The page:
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How does Bayesian Statistics differ from the Frequentist paradigm?

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Frequentist approach is based around the notion that population parameters of a model are unknown but fixed quantities that can be estimated by collecting a large enough amount of data. The Bayesian paradigm does not consider parameters to be fixed quantities but rather random variables having their own distributions. It incorporates a degree of subjectivity by allowing the specification of a prior distribution of each parameter based on the researcher’s own belief. Information from the prior combined with the likelihood of the observed data together creates the posterior distribution, which is used to make inference on the parameter.

While Bayesian inference is influenced to an extent by the choice of prior, with a large enough sample size, the observed data tends to be most dominant in the posterior distribution, meaning that a poor choice of prior does not render the analysis useless. By producing a full distribution rather than just a point estimate for a parameter, the Bayesian paradigm provides the ability to quantify uncertainty based on distributional properties of the posterior, which is something not provided by a frequentist approach. The essence of the Bayesian approach is to conduct inference on the posterior distribution by updating a prior belief based on data observed. 

Explained using an Example

Imagine you have a bag of colored balls, but you don’t know the proportion of red and blue balls. Classical statistics would say that the proportion of red balls is fixed, even though you don’t know what it is. In frequentist terms, you might say, “I think there’s a 30% chance that the next ball I pick will be red.”

Now, let’s bring in Bayesian thinking. Before you start picking balls, you might have some prior belief about the proportion of red balls based on your experience or intuition. This is your “prior distribution.” Let’s say you believe there’s an equal chance of the proportion being anywhere between 20% and 50%. As you pick balls and see their colors, you update your belief using Bayes’ theorem. So, after picking a few red balls, you might say, “Given the data I’ve seen so far, I now believe there’s a 40% chance that the next ball will be red.”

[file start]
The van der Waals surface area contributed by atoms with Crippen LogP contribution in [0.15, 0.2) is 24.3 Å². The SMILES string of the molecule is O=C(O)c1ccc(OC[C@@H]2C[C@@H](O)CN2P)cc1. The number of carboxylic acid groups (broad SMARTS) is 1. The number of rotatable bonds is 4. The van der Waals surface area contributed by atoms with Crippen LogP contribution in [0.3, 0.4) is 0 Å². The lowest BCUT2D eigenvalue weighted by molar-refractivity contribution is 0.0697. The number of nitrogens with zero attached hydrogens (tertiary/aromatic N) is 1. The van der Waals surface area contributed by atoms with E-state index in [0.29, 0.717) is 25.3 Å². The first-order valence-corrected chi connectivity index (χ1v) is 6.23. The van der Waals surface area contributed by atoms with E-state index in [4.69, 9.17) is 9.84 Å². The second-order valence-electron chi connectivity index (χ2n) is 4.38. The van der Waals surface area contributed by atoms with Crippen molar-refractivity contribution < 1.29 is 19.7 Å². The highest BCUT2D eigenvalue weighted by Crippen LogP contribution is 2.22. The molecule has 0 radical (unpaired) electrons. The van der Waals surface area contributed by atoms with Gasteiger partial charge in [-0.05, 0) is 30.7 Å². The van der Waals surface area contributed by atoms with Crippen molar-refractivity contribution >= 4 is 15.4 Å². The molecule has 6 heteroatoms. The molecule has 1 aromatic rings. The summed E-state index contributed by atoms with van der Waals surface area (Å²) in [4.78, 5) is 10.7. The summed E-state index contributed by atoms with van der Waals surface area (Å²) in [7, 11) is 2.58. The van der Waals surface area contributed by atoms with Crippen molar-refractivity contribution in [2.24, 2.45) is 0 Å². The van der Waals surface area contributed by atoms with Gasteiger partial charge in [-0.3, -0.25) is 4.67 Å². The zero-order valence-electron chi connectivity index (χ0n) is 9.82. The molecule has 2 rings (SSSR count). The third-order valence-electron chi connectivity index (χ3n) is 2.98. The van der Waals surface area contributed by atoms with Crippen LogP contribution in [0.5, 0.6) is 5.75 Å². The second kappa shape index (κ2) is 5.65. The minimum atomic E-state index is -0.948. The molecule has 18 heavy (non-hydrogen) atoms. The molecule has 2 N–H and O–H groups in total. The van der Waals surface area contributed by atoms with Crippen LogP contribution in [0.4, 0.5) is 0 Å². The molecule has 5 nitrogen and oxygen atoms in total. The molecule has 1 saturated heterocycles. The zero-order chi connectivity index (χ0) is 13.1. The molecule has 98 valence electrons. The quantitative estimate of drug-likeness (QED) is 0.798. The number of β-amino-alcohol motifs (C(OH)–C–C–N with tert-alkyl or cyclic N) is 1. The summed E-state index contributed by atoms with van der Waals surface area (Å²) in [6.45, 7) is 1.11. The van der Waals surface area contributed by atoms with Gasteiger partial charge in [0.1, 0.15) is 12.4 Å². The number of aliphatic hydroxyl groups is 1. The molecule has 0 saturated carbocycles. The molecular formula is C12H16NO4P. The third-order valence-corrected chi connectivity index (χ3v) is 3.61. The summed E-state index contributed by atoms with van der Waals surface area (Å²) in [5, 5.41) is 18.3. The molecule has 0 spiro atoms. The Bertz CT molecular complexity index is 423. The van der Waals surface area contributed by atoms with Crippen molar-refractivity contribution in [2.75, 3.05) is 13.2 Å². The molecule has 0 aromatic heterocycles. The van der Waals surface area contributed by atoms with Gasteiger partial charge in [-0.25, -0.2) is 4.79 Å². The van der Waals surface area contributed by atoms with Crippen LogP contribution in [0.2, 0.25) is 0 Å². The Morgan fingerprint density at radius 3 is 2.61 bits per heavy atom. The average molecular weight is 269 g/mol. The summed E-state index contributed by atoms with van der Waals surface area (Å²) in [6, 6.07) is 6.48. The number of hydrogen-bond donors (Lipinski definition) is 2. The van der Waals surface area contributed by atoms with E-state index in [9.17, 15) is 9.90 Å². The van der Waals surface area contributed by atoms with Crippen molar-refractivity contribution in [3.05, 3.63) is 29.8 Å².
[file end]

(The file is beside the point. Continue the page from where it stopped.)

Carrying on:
In classical statistics, the probability is about the data. In Bayesian statistics, the probability is about your belief in different possible values for the proportion of red balls, and it gets updated as you see more data.

It’s like classical statistics is predicting the outcome of a coin toss based on past coin tosses, while Bayesian statistics is updating your belief about the fairness of the coin as you observe each toss.

Video Explanation

The embedded playlist below contains two videos:

  • In the first video, Prof Trefor Bazett provides a brilliant explanation of the difference between Classical, Frequentist, and Bayesian approach using a deck of cards.
Difference between Classical, Frequentist, and Bayesian approach by Prof Trefor Bazett
  • The second video from Ox Educ explains the difference between Frequentist and Bayesian approach using two examples: Doctor diagnosing a patient, and a ship finding a submarine.
Bayesian vs frequentist statistics by Ox educ

Contributions: AIML Research Team and Edupuganti Aaditya

2 Responses

  1. Imagine you have a bag of colored balls, but you don’t know the proportion of red and blue balls. Classical statistics would say that the proportion of red balls is fixed, even though you don’t know what it is. In frequentist terms, you might say, “I think there’s a 30% chance that the next ball I pick will be red.”

    Now, let’s bring in Bayesian thinking. Before you start picking balls, you might have some prior belief about the proportion of red balls based on your experience or intuition. This is your “prior distribution.” Let’s say you believe there’s an equal chance of the proportion being anywhere between 20% and 50%. As you pick balls and see their colors, you update your belief using Bayes’ theorem. So, after picking a few red balls, you might say, “Given the data I’ve seen so far, I now believe there’s a 40% chance that the next ball will be red.”

    In classical statistics, the probability is about the data. In Bayesian statistics, the probability is about your belief in different possible values for the proportion of red balls, and it gets updated as you see more data.

    It’s like classical statistics is predicting the outcome of a coin toss based on past coin tosses, while Bayesian statistics is updating your belief about the fairness of the coin as you observe each toss.

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